ANCIENT USES OF SOUND USED AT CHAVIN DE HUANTAR, A VILLAGE IN THE PERUVIAN ANDES
More than 3 millennia ago, people came to Chavin de Huantar, a village in a high valley in the Peruvian Andes, to hear the oracles speak - in the voice of resonant conch shell trumpets, with the help of some clever architectural design.
Chavin de Huantar consists of terraces, squares, ornate megaliths, and a temple, and there is abundant evidence that it was used for religious ceremonies. The site also contains bas-relief sculptures featuring animal imagery - jaguars, condors, and snakes - along with images of hallucinogenic plants and the tools used to prepare them for consumption.
Chavin de Huantar is particularly well suited to the study of ancient uses of sound, says Miriam Kolar, an archaeo-acoustics researcher at Stanford University in Palo Alto, California. The interior contains elaborate, multilevel
mazes with long corridors and staircases that are well enough preserved to detect what the original residents must have heard. Moreover, ancient conch shell trumpets have been excavated in the village, and fossil conch shells are embedded in stones on the floor of the temple.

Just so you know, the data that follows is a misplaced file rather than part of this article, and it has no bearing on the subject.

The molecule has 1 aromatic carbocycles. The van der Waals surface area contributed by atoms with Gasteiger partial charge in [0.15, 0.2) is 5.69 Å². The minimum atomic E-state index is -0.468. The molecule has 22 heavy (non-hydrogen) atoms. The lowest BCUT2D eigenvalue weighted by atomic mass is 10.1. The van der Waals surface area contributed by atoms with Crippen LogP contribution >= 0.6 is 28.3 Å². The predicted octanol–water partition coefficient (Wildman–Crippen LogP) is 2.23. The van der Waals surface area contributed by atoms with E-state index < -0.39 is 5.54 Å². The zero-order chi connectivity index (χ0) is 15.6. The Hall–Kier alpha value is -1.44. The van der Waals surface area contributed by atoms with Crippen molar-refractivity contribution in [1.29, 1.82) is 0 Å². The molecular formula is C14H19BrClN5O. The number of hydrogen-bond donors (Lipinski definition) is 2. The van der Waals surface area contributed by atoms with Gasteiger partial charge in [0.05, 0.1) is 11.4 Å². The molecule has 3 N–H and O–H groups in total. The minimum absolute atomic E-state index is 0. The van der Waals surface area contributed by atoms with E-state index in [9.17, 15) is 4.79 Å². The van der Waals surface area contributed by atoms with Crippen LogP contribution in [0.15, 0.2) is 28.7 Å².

In the 1970s, a Peruvian archeologist identified a large canal at Chavin de Huantar with built-in terraces, which he proposed were designed to create sound from water rushing over edge. Kolar and her colleagues suspected that other parts of the site might have been intended to create certain sound effects. Sure enough, a long, narrow central passage grew narrower, a design that ensured that the sound of conch shell trumpets - called pututus - propagates from the interior of the temple to the outside.
"[Kolar] has good evidence to show that [the acoustic design] was purposefully done, says Steven Waller, an independent scholar in La Mesa, California, who has investigated the acoustics of ancient ceremonial caves, and who has presented evidence showing that Stonehenge and other stone circles in the British Isles were designed with acoustics in mind.
Edited from Science Now (16 February 2012)
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